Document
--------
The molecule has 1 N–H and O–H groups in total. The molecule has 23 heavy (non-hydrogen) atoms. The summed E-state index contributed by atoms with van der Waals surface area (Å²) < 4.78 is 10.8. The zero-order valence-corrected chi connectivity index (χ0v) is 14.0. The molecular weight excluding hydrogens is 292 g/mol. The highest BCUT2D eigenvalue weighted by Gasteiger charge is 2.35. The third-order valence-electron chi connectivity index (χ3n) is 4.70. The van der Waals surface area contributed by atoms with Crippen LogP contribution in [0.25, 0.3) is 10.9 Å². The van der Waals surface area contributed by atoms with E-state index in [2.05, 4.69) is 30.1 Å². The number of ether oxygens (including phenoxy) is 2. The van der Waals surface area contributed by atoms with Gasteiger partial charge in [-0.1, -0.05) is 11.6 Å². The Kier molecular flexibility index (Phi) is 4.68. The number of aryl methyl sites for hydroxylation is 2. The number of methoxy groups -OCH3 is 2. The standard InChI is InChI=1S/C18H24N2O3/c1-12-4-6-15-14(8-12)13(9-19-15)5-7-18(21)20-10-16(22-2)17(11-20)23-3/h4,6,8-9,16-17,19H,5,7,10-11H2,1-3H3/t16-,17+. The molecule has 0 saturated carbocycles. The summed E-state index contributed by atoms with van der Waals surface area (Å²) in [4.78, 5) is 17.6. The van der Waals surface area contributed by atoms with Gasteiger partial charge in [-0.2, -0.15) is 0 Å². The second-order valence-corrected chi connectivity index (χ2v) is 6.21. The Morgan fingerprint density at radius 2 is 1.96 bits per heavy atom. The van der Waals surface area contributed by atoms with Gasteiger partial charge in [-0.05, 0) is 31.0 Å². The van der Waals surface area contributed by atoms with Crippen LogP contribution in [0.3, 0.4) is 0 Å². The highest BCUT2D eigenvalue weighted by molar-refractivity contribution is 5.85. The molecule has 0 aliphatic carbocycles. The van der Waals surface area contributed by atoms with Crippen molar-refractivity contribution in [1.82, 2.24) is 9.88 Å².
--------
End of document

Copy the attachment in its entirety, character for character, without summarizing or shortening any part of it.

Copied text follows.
The molecule has 1 N–H and O–H groups in total. The molecule has 23 heavy (non-hydrogen) atoms. The summed E-state index contributed by atoms with van der Waals surface area (Å²) < 4.78 is 10.8. The zero-order valence-corrected chi connectivity index (χ0v) is 14.0. The molecular weight excluding hydrogens is 292 g/mol. The highest BCUT2D eigenvalue weighted by Gasteiger charge is 2.35. The third-order valence-electron chi connectivity index (χ3n) is 4.70. The van der Waals surface area contributed by atoms with Crippen LogP contribution in [0.25, 0.3) is 10.9 Å². The van der Waals surface area contributed by atoms with E-state index in [2.05, 4.69) is 30.1 Å². The number of ether oxygens (including phenoxy) is 2. The van der Waals surface area contributed by atoms with Gasteiger partial charge in [-0.1, -0.05) is 11.6 Å². The Kier molecular flexibility index (Phi) is 4.68. The number of aryl methyl sites for hydroxylation is 2. The number of methoxy groups -OCH3 is 2. The standard InChI is InChI=1S/C18H24N2O3/c1-12-4-6-15-14(8-12)13(9-19-15)5-7-18(21)20-10-16(22-2)17(11-20)23-3/h4,6,8-9,16-17,19H,5,7,10-11H2,1-3H3/t16-,17+. The molecule has 0 saturated carbocycles. The summed E-state index contributed by atoms with van der Waals surface area (Å²) in [4.78, 5) is 17.6. The van der Waals surface area contributed by atoms with Gasteiger partial charge in [-0.2, -0.15) is 0 Å². The second-order valence-corrected chi connectivity index (χ2v) is 6.21. The Morgan fingerprint density at radius 2 is 1.96 bits per heavy atom. The van der Waals surface area contributed by atoms with Gasteiger partial charge in [-0.05, 0) is 31.0 Å². The van der Waals surface area contributed by atoms with Crippen LogP contribution in [0.3, 0.4) is 0 Å². The highest BCUT2D eigenvalue weighted by molar-refractivity contribution is 5.85. The molecule has 0 aliphatic carbocycles. The van der Waals surface area contributed by atoms with Crippen molar-refractivity contribution in [1.82, 2.24) is 9.88 Å².